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Will County Forest Preserve District Board OKs more deer culling

Updated: October 16, 2013 6:48AM



JOLIET — The Will County Forest Preserve District Board has approved another round of deer culling this winter, voting 20-2 on Thursday to allow sharpshooters to thin herds in seven preserves.

The preserves are Romeoville Prairie (including Isle a la Cache), Lockport Prairie, McKinley Woods, Kankakee Sands Geologic Area (including Sand Ridge Savanna, Braidwood Dunes and Savanna), Goodenow Grove, Hickory Creek and Raccoon Grove.

District director Marcy DeMauro said the most complaints by far about deer have come from residents near Hickory Creek Preserve.

“They see a lot of deer out in the road and deer eating vegetation that they planted,” she said.

While the culling program was controversial when first proposed in 2010, there was no discussion at Thursday’s board meeting before the vote. Board members Steve Balich and Mike Fricilone, both Homer Glen Republicans, were the only “no” votes.

After the meeting, Fricilone said he voted against the program because the Homer Glen residents he represents are against it, even though there will be no deer killed in preserves near the village this winter.

Board member Dave Izzo (R-Tinley Park) said reducing the deer population in the preserves is a necessary evil to prevent deer from dying from a lack of food and disease.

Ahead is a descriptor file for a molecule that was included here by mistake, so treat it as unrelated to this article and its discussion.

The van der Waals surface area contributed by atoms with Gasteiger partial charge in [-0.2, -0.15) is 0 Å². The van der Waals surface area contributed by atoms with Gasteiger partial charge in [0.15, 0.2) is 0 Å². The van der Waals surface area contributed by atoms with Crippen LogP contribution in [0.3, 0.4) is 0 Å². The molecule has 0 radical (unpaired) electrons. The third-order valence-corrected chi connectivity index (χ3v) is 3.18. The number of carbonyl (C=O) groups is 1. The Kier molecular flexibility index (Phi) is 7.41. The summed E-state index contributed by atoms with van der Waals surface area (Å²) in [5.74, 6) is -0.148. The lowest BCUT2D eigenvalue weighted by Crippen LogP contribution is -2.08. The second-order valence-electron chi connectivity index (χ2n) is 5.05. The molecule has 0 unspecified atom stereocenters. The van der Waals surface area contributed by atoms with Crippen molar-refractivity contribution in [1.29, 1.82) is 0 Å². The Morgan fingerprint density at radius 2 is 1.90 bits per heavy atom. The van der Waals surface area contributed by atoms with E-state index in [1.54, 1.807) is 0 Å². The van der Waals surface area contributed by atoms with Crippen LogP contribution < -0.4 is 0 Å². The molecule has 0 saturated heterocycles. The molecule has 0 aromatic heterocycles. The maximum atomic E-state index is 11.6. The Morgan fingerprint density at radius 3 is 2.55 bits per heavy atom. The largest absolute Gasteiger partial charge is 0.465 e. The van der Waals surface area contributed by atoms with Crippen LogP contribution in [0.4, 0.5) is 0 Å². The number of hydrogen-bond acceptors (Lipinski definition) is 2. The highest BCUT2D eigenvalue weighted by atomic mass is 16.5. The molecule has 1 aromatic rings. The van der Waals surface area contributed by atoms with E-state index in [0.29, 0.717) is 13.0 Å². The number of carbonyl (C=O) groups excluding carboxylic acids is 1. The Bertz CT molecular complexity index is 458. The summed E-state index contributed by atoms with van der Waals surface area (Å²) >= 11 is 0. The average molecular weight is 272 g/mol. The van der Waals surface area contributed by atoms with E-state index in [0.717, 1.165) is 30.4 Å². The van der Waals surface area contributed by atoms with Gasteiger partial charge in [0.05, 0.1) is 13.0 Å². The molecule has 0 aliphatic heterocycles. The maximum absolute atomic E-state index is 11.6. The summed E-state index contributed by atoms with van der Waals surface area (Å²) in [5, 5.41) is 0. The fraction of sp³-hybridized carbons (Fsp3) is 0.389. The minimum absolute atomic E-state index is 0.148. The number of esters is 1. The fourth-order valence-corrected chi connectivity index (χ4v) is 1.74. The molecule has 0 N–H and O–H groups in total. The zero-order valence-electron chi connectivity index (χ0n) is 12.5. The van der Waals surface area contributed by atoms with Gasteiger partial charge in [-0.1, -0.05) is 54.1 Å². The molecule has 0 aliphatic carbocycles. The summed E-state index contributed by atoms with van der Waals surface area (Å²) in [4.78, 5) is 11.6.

“Nobody likes it, but it’s got to be done,” he said.

In 2010, the county board studied and debated deer culling at length before going ahead with its initial program. Former board member Kathleen Konicki, of Homer Glen, was the most vocal opponent, but she lost her bid for re-election in the March 2012 primary election.

Now that the board has OKd the program, DeMauro said the forest preserve district will apply to the Illinois Department of Natural Resources for the necessary permits. She said deer culling will probably begin in mid-December and last for 90 days.

Also Thursday, the county board agreed to spend $2.5 million to acquire 326 acres near Romeoville that the county leased previously from the Metropolitan Water Reclamation District. The property, which includes the Centennial Trail, stretches along both sides of the Des Plaines River from 135th Street to the county line.

The MWRD started selling land it no longer needed about five years ago, and Will County’s forest preserve district has now purchased 690 acres, including Thursday’s acquisition, DeMauro said. She said the land will be added to the Romeoville Prairie and Keepataw preserves.

The forest preserve district decided to buy the property when the MWRD began selling mineral rights under its land, which could have led to an expansion of a nearby quarry, DeMauro explained.

“We were very concerned about the impacts to the wetlands and hydrology out there,” she said.

Now that the forest district owns the land, it may add another trail on the west side of the Des Plaines River, DeMauro said.

“We are terribly excited,” she said. “This literally connects all of our properties north of 135th Street along the river. So all the gaps that we had are now filled in, and that’s been a long-term goal.”



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